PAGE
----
Where to go to watch (or avoid) the Boston Marathon
It’s the third Monday of April in Boston, meaning that thousands will be making a 26.2-mile trek from Hopkinton to Boylston Street as they take part in the 117th annual Boston marathon. The annual event will gather about half a million spectators along the route. Here are some ways you can catch the 117th Boston Marathon, or avoid it altogether.
Where to go to watch
- Cactus Club Restaurant and Bar is located at the heart of the finish line on Boylston St. The standard nachos and jalapeno snake bites will go a long way with a cold beer as you watch friends and families of the marathon runners celebrate post-race with the club’s Tex-Mex cuisine.
- Eastern Standard provides a cozy atmosphere with wide selections of cocktails and entrees. Located at Kenmore Square, it is an attraction after Red Sox games. The outdoor patio offers a great view of the marathon’s finishing sprint.
- Cityside in Cleveland Circle opens at 9 a.m. on Marathon Monday. This means you can reserve a table on the rooftop patio, which offers a wide view of runners streaking by. The restaurant also offers anything from salads to sandwiches to burgers to tequila margaritas.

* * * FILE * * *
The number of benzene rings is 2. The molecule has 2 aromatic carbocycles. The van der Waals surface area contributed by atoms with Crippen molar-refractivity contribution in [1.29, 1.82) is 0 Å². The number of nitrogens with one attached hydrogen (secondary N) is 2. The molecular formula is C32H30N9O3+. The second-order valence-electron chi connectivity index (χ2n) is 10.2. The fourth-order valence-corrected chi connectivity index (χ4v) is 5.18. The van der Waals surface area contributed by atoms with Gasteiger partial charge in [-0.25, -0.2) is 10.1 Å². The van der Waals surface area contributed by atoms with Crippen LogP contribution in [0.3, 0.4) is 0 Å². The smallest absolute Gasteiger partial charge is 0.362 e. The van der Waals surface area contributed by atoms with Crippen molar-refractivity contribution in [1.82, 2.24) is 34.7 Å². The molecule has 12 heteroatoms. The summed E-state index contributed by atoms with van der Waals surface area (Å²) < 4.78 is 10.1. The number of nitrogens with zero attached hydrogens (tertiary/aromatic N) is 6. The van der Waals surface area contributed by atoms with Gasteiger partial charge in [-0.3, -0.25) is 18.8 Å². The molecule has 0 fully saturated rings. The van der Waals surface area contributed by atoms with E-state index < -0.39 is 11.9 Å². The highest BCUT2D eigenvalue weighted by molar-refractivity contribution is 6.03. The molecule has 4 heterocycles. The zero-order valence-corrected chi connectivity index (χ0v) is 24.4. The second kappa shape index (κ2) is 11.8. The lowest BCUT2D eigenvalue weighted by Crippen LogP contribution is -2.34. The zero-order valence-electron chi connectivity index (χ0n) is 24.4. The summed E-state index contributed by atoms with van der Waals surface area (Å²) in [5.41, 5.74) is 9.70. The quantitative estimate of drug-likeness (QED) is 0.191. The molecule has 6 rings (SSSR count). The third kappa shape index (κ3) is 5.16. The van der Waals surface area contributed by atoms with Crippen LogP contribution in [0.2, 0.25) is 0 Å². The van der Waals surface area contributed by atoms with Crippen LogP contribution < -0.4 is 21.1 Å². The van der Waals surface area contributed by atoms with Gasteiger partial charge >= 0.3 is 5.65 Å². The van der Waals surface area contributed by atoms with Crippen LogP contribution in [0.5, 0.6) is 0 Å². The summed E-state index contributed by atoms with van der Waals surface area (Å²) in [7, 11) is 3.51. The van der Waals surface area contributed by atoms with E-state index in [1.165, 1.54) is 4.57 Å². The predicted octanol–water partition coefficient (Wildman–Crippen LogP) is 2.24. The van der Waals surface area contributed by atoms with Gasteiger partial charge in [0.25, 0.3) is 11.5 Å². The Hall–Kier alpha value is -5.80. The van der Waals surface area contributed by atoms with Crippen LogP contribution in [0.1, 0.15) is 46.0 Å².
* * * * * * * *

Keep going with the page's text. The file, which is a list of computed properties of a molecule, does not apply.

- Forum restaurant is hosting a marathon watch party in collaboration with the Joe Andruzzi Foundation. Tickets start at $25. There will be drinks, food, and afternoon host of RadioBDC Adam 12 will be broadcasting live at the restaurant on Boylston Street as spectators cheer on the runners down the stretch.
- Top of the Hub is the place to be if you want to dine at a restaurant that’s 50 floors above Back Bay. The hub’s observatory provides an eagle-eye view of the city, and progress of the marathon as noon approaches. The beginning of the marathon in Hopkinton 26 miles away can even be spotted when you’re 459 feet above ground.
Ways to avoid the marathon
- Boston Public Garden offers a complementary niche in the middle of the city. The garden’s attraction includes the Zen-like atmosphere of a swan boat ride across the lake as you hear the cheers from the crowd echoing through the willow trees.
- Institute of Contemporary Art provides a curious viewing if you must avoid the marathon coverage for a couple of hours. The ICA currently features the works of Barry McGee, who had been a graffiti artist, and a collaborative site-specific installation between South Korea-born artist Haegue Yang and Manuel Raeder titled, “Multiple Mourning Room: Mirrored.”
- Mary Baker Eddy Library offers to take you on an adventure to the past using state-of-the-art digital equipment. The library’s famous Mapparium is a three-story, stained-glass globe that uses LED lights to illustrate the flow of ideas and changes in geography over time. In certain spots on the glass bridge, you can even hear whispers at the other end. Locating on Massachusetts Avenue, the finish line is just a couple of blocks away.